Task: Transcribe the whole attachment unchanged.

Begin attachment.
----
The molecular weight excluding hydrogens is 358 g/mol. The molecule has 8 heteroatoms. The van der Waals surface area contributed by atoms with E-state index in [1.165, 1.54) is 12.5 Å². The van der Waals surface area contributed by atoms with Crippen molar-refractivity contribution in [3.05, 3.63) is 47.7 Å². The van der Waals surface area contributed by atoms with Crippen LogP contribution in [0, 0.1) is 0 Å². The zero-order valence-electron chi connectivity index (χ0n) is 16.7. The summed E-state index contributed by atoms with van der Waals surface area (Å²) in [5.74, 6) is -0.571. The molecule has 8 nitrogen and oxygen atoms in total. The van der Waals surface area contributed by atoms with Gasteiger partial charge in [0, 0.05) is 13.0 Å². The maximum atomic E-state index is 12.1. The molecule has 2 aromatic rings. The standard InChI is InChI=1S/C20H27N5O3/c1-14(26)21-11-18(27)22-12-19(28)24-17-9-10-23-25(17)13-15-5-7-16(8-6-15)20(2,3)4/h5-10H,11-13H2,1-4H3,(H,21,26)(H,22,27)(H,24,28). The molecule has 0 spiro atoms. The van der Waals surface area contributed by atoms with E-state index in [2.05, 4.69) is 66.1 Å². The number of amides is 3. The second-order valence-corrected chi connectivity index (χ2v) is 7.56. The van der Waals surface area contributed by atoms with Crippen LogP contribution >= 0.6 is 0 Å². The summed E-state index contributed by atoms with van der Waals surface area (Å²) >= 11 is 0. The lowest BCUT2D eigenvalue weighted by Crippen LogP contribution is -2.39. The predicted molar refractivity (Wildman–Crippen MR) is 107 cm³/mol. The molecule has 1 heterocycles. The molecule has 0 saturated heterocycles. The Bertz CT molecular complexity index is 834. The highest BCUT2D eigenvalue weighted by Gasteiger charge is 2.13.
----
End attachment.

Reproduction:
The molecular weight excluding hydrogens is 358 g/mol. The molecule has 8 heteroatoms. The van der Waals surface area contributed by atoms with E-state index in [1.165, 1.54) is 12.5 Å². The van der Waals surface area contributed by atoms with Crippen molar-refractivity contribution in [3.05, 3.63) is 47.7 Å². The van der Waals surface area contributed by atoms with Crippen LogP contribution in [0, 0.1) is 0 Å². The zero-order valence-electron chi connectivity index (χ0n) is 16.7. The summed E-state index contributed by atoms with van der Waals surface area (Å²) in [5.74, 6) is -0.571. The molecule has 8 nitrogen and oxygen atoms in total. The van der Waals surface area contributed by atoms with Gasteiger partial charge in [0, 0.05) is 13.0 Å². The maximum atomic E-state index is 12.1. The molecule has 2 aromatic rings. The standard InChI is InChI=1S/C20H27N5O3/c1-14(26)21-11-18(27)22-12-19(28)24-17-9-10-23-25(17)13-15-5-7-16(8-6-15)20(2,3)4/h5-10H,11-13H2,1-4H3,(H,21,26)(H,22,27)(H,24,28). The molecule has 0 spiro atoms. The van der Waals surface area contributed by atoms with E-state index in [2.05, 4.69) is 66.1 Å². The number of amides is 3. The second-order valence-corrected chi connectivity index (χ2v) is 7.56. The van der Waals surface area contributed by atoms with Crippen LogP contribution >= 0.6 is 0 Å². The summed E-state index contributed by atoms with van der Waals surface area (Å²) >= 11 is 0. The lowest BCUT2D eigenvalue weighted by Crippen LogP contribution is -2.39. The predicted molar refractivity (Wildman–Crippen MR) is 107 cm³/mol. The molecule has 1 heterocycles. The molecule has 0 saturated heterocycles. The Bertz CT molecular complexity index is 834. The highest BCUT2D eigenvalue weighted by Gasteiger charge is 2.13.